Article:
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Tiger Brands coronavirus closure may just be the first, chamber warns

  • Staff Writer: Khulekani Magubane

Chamber of Baking executive director Geoff Penny said the closure of Tiger Brands’ Albany bakery in Durban – one of South Africa’s largest bread producers – may put pressure on food supply after Tiger Brands found 12 employees at the bakery tested positive for Covid-19.

Tiger Brands said it made arrangements to use its other facilities in the country to ensure that supply of food remains stable, while the Durban bakery is temporarily closed as a precaution. Penny said while the closure will significantly affect capacity, closing the Albany bakery was the appropriate response. 


“They have capacity elsewhere in the province like the facility in Pietermartizburg and they will have to ensure they adjust work patterns and introduce shifts. I’ve spoken to the big players and they are concerned that people will worry that the virus will spread through food and that is simply not the case,” said Penny.

Tiger Brands’ website says its 12 bakeries deliver to 40 000 customers daily. According to the chamber’s figures, Tiger Brands – along with Pioneer Foods, Premier Foods and Foodcorp – held 70% of the bread market in 2017, worth R22 billion.

Penny said the Durban bakery was an “important” supplier, but that the company was doing the right thing by closing it.

“It’s only a temporary closure but it is something that we should consider in the food production market. Hopefully it won’t be too often, but a lot of this depends on how people conduct themselves in hygiene and social distancing,” said Penny.

On Thursday, Tiger Brands’ share price was down 0.75% to R177.48. Traces of listeriosis were found at the factory of Tiger Brans’ processed meats business, Enterprise. Listeriosis claimed 216 South African lives that year.

Efficient Group economist Francois Stofberg said demand could prove a challenge for food producers, especially producers of soft luxuries, as consumption is a function of income as well as certainty of income.

“If you doubt that you will be able to consistently earn an income then, of course, it’s going to impact your consumption.

“Unlike previous recessions where something was broken in the system, this was more a behavioural recession. With this recession, nothing is broken. Lockdown and the virus are what is changing how we consume and behave this time around,” said Stofberg.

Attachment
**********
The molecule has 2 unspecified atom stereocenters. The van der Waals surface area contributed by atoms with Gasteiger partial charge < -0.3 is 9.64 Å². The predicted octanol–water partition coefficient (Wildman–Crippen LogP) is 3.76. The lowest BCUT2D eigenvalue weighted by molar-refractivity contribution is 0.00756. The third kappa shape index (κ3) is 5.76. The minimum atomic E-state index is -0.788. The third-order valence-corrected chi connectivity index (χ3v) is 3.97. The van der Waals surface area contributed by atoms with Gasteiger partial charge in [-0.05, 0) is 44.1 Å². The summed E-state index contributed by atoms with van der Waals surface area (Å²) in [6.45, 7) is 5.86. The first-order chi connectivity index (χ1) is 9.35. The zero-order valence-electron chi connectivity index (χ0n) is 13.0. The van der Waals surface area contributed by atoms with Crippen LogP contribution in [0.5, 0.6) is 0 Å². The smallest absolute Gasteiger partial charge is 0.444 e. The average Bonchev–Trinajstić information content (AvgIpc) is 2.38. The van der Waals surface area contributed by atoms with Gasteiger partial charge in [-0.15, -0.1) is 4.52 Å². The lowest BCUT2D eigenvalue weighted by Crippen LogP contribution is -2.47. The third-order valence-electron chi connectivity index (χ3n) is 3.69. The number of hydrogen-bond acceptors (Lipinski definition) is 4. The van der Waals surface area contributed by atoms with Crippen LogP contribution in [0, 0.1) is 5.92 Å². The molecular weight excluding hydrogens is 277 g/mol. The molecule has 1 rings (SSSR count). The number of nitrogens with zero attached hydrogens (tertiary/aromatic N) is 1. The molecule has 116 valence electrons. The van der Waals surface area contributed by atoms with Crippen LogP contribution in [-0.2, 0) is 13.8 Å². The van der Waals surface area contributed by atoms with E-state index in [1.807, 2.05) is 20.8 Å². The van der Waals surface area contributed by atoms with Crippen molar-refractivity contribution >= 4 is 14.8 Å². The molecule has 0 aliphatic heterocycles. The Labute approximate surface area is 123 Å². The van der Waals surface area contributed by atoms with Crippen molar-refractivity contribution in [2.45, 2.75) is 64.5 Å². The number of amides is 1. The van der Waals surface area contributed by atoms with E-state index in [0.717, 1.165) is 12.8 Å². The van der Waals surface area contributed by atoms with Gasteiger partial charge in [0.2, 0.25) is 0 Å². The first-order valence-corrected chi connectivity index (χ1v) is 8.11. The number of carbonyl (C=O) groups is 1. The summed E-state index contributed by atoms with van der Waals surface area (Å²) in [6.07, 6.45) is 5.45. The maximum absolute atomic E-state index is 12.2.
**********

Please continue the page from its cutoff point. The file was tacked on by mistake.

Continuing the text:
The closure underscores the ease with which the coronavirus has spread, even in businesses deemed as essential services. South Africa and countries around the world are considering reopening their economies for business.

Mediclinic also had to close a facility when it emerged on Tuesday that 12 staff members tested positive for the coronavirus at its Morningside clinic in Sandton.

United States President Donald Trump has established an advisory team to assist the US government with reopening the economy. The pressure to reopen the South African economy may be all the more poignant, as the local economy was in a technical recession before the pandemic.

Stofberg said: “I’m not apathetic to the crisis but shutting down an economy can force people into poverty and poverty is a much greater killer than viruses. In South Africa, many people are already poor because of the contraction of the economy.”

Tiger Brands spokesperson Nevashnee Naicker said the company would have to consider keeping South Africa food secure as a priority along with the health and safety of its staff.

“Other facilities will support the Durban market. We have said that these facilities will be there. This is a temporary closure as a precaution because our commitment is to flatten the curve,” Naicker said.

Naicker said Tiger Brands took the pandemic and health precautions seriously, as it closed all except two of its beverage divisions.

She said much of the production at the bakery was automated and that the facility observed screening and hygiene standards at the beginning of the outbreak in the country.


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